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Exoplanets are everywhere

Known exoplanets

The latest haul of exoplanets is skewed towards Earth-like masses. (Courtesy: NASA)

By Hamish Johnston

Just a few years ago the idea that more than 700 exoplanets could be discovered in a single study would seem fantastical. But that’s exactly what astronomers working on NASA’s Kepler mission have just done.

By analysing data obtained by the space telescope between May 2009 and March 2011, the team has verified the existence of 715 exoplanets. This brings the total number of planets that orbit stars other than the Sun to nearly 1700.

Many of these recent discoveries were found in multiple-planet systems, suggesting that our solar system could be the norm. For those keen on finding life on other planets, four of the new exoplanets are less than 2.5 times the size of Earth and orbit within their star’s habitable zone.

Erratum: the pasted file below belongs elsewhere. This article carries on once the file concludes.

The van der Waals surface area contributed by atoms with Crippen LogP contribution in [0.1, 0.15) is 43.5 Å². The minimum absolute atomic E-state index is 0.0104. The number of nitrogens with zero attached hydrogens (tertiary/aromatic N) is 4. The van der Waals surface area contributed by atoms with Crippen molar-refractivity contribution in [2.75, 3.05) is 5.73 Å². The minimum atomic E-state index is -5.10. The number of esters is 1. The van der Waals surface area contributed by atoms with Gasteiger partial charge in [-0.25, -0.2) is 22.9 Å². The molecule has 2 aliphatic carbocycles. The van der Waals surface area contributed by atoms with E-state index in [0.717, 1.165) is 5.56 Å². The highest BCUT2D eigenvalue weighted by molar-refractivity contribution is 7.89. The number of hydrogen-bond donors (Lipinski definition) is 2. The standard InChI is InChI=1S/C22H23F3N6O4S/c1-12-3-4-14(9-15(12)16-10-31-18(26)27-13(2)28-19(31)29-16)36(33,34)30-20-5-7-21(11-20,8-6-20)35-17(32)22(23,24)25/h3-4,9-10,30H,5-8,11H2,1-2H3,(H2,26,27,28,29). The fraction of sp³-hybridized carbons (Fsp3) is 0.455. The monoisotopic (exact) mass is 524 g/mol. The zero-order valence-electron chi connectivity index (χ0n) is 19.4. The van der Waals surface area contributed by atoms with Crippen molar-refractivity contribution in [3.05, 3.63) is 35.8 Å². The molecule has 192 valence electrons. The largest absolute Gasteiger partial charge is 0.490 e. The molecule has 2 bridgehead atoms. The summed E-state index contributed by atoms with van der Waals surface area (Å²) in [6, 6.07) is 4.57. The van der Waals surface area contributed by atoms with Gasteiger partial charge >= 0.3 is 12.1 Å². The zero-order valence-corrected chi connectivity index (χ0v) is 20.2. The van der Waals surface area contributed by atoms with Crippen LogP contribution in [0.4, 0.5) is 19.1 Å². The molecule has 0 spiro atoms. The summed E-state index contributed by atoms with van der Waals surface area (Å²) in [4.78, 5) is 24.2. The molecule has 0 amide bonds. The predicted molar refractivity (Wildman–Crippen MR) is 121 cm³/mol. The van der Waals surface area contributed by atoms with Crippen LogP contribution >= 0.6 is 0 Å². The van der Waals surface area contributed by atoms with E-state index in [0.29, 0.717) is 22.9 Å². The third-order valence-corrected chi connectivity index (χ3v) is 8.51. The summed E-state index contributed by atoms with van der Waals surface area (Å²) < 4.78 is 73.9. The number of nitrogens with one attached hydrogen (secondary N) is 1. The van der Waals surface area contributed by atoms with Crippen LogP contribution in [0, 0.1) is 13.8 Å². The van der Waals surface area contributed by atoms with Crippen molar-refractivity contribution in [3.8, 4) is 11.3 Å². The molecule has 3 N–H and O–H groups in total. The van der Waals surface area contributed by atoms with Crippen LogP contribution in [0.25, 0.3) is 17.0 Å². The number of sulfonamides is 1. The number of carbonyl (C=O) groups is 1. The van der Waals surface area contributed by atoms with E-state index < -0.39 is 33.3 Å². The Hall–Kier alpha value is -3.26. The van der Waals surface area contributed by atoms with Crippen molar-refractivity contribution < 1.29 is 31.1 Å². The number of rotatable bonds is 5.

Indeed, as the above image shows, this latest haul of exoplanets is skewed towards smaller bodies like the Earth. This is unlike earlier discoveries, which tended to be Jupiter-sized worlds that are easier to detect. As a result, it’s looking more likely that Earth-like planets could be very common in the local universe.

The results of the study will be published on 10 March in The Astrophysical Journal and are available as two preprints on the arXiv server: “Validation of Kepler’s Multiple Planet Candidates II” and “Validation of Kepler’s Multiple Planet Candidates III“.

Stay tuned to Physics World for more about what the climate could be like on exoplanets, and whether some could be suitable for life.

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